Advocating Buncombe

Another word that entered the American lexicon by way of politics.

condicamhist
History Present

Coincidence often fosters inspiration. A few days before I attended my umpteenth rally of this political season, I was given a gift. A near fifty-pound tome (a slight exaggeration) titled the Concise Dictionary of American History. Opening the book to a random page, I landed on an entry that brought several stark realities home. First, few political speeches rise above the rest. They are formulaic. Candidates acknowledge their supporters, identify the opposition, provide an anecdote designed to create a connection to the audience, and conclude with a call to civic duty. Second, the English language is changing fast. The particular entry on which I lit dealt with a word I rarely hear. Finally, I am getting older. With that comes a reluctance to abandon old things. After all, embracing today does not require erasing yesterday. If utilizing an old word contributes to the richness of a phrase, I am all for using it. This post is my attempt to dust off one such word (an effort that requires a little history).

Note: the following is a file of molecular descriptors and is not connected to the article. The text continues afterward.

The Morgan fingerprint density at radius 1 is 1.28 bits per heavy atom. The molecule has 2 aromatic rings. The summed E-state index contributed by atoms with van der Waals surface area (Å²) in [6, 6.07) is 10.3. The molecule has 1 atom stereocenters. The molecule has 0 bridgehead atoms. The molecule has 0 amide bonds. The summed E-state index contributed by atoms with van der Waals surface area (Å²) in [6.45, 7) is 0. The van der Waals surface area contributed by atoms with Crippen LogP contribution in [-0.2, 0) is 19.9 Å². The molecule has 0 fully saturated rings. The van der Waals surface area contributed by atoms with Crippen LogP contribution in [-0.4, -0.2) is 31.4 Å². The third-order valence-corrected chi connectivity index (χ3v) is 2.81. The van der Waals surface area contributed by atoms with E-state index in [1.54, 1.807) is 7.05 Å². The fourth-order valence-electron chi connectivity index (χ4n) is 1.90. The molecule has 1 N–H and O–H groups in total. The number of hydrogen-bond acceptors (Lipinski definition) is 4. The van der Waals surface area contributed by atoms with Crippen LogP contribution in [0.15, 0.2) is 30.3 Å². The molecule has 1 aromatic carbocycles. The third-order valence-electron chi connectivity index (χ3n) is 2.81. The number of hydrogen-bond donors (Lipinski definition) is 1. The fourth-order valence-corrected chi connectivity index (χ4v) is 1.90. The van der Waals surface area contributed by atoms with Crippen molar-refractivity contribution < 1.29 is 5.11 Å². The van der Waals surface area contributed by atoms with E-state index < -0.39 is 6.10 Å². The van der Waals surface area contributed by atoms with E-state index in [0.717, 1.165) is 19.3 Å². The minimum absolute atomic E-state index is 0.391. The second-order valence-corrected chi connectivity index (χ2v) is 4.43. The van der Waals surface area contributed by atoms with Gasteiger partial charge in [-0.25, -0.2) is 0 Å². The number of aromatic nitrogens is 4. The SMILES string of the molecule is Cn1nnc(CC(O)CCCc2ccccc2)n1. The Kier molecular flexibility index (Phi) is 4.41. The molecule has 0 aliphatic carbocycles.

Continue reading “Advocating Buncombe”